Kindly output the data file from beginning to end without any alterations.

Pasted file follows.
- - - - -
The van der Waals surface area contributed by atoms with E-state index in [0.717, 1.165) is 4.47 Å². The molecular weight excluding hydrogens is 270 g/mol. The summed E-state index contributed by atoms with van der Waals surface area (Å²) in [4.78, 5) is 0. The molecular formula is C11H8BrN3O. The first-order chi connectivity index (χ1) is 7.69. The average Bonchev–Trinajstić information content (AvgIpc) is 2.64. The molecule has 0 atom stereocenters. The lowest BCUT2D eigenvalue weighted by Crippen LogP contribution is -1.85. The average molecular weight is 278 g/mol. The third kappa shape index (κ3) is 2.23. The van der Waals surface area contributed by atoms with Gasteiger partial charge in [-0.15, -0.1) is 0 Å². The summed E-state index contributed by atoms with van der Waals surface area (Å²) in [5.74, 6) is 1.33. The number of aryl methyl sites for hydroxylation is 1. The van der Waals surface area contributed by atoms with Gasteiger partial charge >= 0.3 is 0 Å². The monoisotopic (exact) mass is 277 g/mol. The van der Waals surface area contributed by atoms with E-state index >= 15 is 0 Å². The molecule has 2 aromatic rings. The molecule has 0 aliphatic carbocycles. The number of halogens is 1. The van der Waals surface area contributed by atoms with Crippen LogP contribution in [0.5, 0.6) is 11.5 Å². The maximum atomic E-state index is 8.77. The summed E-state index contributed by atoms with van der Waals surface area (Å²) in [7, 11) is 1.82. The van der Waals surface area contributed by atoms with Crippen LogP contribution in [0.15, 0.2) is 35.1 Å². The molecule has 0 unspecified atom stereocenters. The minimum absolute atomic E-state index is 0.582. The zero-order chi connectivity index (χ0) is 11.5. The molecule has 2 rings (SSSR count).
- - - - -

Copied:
The van der Waals surface area contributed by atoms with E-state index in [0.717, 1.165) is 4.47 Å². The molecular weight excluding hydrogens is 270 g/mol. The summed E-state index contributed by atoms with van der Waals surface area (Å²) in [4.78, 5) is 0. The molecular formula is C11H8BrN3O. The first-order chi connectivity index (χ1) is 7.69. The average Bonchev–Trinajstić information content (AvgIpc) is 2.64. The molecule has 0 atom stereocenters. The lowest BCUT2D eigenvalue weighted by Crippen LogP contribution is -1.85. The average molecular weight is 278 g/mol. The third kappa shape index (κ3) is 2.23. The van der Waals surface area contributed by atoms with Gasteiger partial charge in [-0.15, -0.1) is 0 Å². The summed E-state index contributed by atoms with van der Waals surface area (Å²) in [5.74, 6) is 1.33. The number of aryl methyl sites for hydroxylation is 1. The van der Waals surface area contributed by atoms with Gasteiger partial charge >= 0.3 is 0 Å². The monoisotopic (exact) mass is 277 g/mol. The van der Waals surface area contributed by atoms with E-state index >= 15 is 0 Å². The molecule has 2 aromatic rings. The molecule has 0 aliphatic carbocycles. The number of halogens is 1. The van der Waals surface area contributed by atoms with Crippen LogP contribution in [0.5, 0.6) is 11.5 Å². The maximum atomic E-state index is 8.77. The summed E-state index contributed by atoms with van der Waals surface area (Å²) in [7, 11) is 1.82. The van der Waals surface area contributed by atoms with Crippen LogP contribution in [0.15, 0.2) is 35.1 Å². The molecule has 0 unspecified atom stereocenters. The minimum absolute atomic E-state index is 0.582. The zero-order chi connectivity index (χ0) is 11.5. The molecule has 2 rings (SSSR count).